Iceland has been running on geothermal power since the turn of the 20th century. Geothermal provides four terawatt-hours of electricity to the island a year, fulfilling about 25 percent of the country's consumption, in addition to nearly 90 percent of its heat and hot water. (The U.S. has an estimated 400 terawatt-hours in geothermal resources but produces just 14.8 terawatt-hours a year, which amounts to only 0.38 percent of its overall electricity consumption.) Iceland's international expertise on geothermal power, however, came with a steep learning curve. "We know better than anyone else how many things can go wrong," says Bjarni Palsson, the IDDP's head drilling engineer.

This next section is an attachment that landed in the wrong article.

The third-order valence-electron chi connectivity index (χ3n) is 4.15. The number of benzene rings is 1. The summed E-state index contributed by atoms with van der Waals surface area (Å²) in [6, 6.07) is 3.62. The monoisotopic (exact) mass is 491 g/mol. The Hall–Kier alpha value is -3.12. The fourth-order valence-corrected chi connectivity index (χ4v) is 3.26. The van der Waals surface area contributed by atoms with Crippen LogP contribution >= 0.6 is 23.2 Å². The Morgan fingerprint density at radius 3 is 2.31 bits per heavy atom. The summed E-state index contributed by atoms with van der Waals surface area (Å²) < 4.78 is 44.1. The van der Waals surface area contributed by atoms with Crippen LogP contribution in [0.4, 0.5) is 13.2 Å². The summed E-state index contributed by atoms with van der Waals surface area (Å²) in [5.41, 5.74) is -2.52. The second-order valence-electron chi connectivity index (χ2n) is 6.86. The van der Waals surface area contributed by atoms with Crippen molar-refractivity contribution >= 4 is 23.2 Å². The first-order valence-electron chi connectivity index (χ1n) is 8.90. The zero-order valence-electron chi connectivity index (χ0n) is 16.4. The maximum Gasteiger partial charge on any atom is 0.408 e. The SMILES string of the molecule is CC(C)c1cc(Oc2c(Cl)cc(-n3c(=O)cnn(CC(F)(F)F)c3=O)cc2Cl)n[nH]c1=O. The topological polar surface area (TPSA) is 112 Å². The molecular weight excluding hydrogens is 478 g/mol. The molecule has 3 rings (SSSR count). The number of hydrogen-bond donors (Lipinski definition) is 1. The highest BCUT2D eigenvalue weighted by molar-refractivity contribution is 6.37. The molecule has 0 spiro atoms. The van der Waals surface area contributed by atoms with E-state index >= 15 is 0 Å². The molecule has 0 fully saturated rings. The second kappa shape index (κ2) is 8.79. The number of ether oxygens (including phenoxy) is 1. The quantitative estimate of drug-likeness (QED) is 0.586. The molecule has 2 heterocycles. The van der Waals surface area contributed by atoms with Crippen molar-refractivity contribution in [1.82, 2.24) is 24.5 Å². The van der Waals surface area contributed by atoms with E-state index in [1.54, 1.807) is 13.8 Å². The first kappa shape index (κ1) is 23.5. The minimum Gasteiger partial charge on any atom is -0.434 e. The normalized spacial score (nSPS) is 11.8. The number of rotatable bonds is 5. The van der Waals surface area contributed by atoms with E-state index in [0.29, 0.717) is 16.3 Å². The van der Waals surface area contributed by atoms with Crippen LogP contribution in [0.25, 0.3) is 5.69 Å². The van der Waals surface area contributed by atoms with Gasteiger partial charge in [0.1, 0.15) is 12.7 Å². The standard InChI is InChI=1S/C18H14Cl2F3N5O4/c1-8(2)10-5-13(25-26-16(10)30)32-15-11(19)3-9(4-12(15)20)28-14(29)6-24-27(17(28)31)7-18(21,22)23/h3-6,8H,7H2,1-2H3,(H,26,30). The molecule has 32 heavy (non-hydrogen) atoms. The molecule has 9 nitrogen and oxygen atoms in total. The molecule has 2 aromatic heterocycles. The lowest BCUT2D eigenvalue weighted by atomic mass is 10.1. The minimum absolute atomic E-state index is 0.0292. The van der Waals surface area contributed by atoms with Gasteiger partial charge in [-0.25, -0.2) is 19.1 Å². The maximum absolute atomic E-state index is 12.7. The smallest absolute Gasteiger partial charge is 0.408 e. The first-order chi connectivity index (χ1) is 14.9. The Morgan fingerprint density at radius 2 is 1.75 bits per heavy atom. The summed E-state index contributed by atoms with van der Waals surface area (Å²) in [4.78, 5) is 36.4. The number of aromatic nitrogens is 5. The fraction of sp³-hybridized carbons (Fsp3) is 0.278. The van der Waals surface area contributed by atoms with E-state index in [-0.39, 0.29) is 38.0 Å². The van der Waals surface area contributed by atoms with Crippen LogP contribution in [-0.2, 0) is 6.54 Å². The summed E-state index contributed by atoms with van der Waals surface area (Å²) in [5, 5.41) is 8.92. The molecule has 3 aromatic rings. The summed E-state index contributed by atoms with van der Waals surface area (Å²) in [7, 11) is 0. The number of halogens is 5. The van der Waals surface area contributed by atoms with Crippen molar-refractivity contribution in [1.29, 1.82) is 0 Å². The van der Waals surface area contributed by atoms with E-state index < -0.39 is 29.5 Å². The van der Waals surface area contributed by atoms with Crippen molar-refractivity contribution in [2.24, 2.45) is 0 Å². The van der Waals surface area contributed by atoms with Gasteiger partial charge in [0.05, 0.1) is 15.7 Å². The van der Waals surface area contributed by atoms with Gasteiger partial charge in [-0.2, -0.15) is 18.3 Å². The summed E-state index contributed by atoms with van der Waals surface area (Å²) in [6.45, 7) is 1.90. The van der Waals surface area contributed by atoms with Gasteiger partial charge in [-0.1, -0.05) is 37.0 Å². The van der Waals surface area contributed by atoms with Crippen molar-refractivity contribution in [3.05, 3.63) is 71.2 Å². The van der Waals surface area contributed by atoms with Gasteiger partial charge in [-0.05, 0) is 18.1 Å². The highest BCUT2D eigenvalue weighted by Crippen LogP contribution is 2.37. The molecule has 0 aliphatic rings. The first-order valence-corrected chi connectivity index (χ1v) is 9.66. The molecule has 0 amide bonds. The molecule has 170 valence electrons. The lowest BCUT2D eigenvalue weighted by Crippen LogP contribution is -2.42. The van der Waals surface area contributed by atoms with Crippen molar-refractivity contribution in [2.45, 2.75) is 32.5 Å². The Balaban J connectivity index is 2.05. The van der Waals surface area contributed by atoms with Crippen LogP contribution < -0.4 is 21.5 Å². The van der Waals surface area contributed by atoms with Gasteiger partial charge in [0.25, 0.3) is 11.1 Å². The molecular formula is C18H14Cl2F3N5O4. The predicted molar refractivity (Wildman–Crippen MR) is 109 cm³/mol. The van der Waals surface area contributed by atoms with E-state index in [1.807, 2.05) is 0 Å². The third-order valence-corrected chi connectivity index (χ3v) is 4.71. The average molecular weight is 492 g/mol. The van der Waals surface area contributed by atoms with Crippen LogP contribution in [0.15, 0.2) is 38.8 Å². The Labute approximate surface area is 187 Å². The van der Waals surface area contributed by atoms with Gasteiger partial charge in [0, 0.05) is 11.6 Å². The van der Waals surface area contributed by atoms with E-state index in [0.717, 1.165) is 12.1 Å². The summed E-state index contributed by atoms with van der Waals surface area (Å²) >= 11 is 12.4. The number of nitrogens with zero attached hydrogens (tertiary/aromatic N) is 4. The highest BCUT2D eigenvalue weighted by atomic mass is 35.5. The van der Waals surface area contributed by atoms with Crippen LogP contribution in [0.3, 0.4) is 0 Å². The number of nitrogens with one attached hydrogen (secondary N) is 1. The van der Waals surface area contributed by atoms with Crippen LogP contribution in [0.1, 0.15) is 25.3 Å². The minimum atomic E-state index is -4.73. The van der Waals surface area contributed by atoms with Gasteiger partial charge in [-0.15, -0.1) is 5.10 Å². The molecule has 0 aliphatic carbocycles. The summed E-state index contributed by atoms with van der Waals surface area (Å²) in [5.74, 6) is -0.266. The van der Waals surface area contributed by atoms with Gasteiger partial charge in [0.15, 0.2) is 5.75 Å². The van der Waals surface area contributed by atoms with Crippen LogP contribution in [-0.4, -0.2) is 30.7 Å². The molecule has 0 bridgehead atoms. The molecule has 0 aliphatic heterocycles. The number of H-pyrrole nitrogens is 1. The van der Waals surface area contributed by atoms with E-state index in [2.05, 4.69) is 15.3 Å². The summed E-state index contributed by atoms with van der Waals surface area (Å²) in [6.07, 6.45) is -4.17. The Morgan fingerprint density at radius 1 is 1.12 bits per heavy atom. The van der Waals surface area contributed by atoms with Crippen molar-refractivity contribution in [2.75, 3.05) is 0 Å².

And with such a volatile fluid, a lot can go wrong. "Worst case, we have a blowout, and an uncontrolled flow of fluid blows the whole rig off," says engineering geologist Sebastian Homuth, who conducted the risk assessment of the project. This happened on one of Iceland's drilling projects in 1999, to incredible effect: The blowout left behind a 100-foot-wide crater. That explosion occurred because of a malfunction of the valve used to seal a wellhead in the case of a blowout. The IDDP's stop valve is strong enough to prevent an explosion from trashing the rig, but a blowout could make reopening the well difficult.